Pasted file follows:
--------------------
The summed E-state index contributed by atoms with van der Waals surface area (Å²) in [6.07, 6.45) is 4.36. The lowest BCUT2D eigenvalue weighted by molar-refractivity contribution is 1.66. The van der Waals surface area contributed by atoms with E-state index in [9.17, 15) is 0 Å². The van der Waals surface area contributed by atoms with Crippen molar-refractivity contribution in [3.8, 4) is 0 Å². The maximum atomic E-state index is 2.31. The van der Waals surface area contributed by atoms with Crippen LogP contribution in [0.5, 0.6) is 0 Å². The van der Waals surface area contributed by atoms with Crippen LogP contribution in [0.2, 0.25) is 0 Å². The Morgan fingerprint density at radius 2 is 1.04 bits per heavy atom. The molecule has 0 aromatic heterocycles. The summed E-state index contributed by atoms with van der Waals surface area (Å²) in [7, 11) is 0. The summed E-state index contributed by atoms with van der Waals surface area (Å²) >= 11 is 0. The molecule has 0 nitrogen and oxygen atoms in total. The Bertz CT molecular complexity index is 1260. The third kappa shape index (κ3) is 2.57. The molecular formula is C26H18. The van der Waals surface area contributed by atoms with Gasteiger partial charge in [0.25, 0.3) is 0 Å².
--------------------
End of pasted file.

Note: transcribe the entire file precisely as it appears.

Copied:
The summed E-state index contributed by atoms with van der Waals surface area (Å²) in [6.07, 6.45) is 4.36. The lowest BCUT2D eigenvalue weighted by molar-refractivity contribution is 1.66. The van der Waals surface area contributed by atoms with E-state index in [9.17, 15) is 0 Å². The van der Waals surface area contributed by atoms with Crippen molar-refractivity contribution in [3.8, 4) is 0 Å². The maximum atomic E-state index is 2.31. The van der Waals surface area contributed by atoms with Crippen LogP contribution in [0.5, 0.6) is 0 Å². The van der Waals surface area contributed by atoms with Crippen LogP contribution in [0.2, 0.25) is 0 Å². The Morgan fingerprint density at radius 2 is 1.04 bits per heavy atom. The molecule has 0 aromatic heterocycles. The summed E-state index contributed by atoms with van der Waals surface area (Å²) in [7, 11) is 0. The summed E-state index contributed by atoms with van der Waals surface area (Å²) >= 11 is 0. The molecule has 0 nitrogen and oxygen atoms in total. The Bertz CT molecular complexity index is 1260. The third kappa shape index (κ3) is 2.57. The molecular formula is C26H18. The van der Waals surface area contributed by atoms with Gasteiger partial charge in [0.25, 0.3) is 0 Å².